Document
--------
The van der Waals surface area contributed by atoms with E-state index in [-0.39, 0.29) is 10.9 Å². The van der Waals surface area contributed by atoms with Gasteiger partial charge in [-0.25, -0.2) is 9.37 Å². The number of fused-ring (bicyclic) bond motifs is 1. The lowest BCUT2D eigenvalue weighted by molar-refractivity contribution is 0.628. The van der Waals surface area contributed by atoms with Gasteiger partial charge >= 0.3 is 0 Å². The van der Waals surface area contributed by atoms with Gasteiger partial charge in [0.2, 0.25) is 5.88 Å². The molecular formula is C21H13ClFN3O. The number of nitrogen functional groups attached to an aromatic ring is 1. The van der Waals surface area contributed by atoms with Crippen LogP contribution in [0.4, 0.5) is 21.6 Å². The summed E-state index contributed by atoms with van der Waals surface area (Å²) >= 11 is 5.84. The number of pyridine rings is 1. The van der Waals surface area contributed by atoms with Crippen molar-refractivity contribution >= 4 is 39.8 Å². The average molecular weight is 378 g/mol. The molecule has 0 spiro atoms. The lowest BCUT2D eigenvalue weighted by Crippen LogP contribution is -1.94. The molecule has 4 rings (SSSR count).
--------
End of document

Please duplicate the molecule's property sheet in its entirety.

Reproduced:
The van der Waals surface area contributed by atoms with E-state index in [-0.39, 0.29) is 10.9 Å². The van der Waals surface area contributed by atoms with Gasteiger partial charge in [-0.25, -0.2) is 9.37 Å². The number of fused-ring (bicyclic) bond motifs is 1. The lowest BCUT2D eigenvalue weighted by molar-refractivity contribution is 0.628. The van der Waals surface area contributed by atoms with Gasteiger partial charge >= 0.3 is 0 Å². The van der Waals surface area contributed by atoms with Gasteiger partial charge in [0.2, 0.25) is 5.88 Å². The molecular formula is C21H13ClFN3O. The number of nitrogen functional groups attached to an aromatic ring is 1. The van der Waals surface area contributed by atoms with Crippen LogP contribution in [0.4, 0.5) is 21.6 Å². The summed E-state index contributed by atoms with van der Waals surface area (Å²) >= 11 is 5.84. The number of pyridine rings is 1. The van der Waals surface area contributed by atoms with Crippen molar-refractivity contribution >= 4 is 39.8 Å². The average molecular weight is 378 g/mol. The molecule has 0 spiro atoms. The lowest BCUT2D eigenvalue weighted by Crippen LogP contribution is -1.94. The molecule has 4 rings (SSSR count).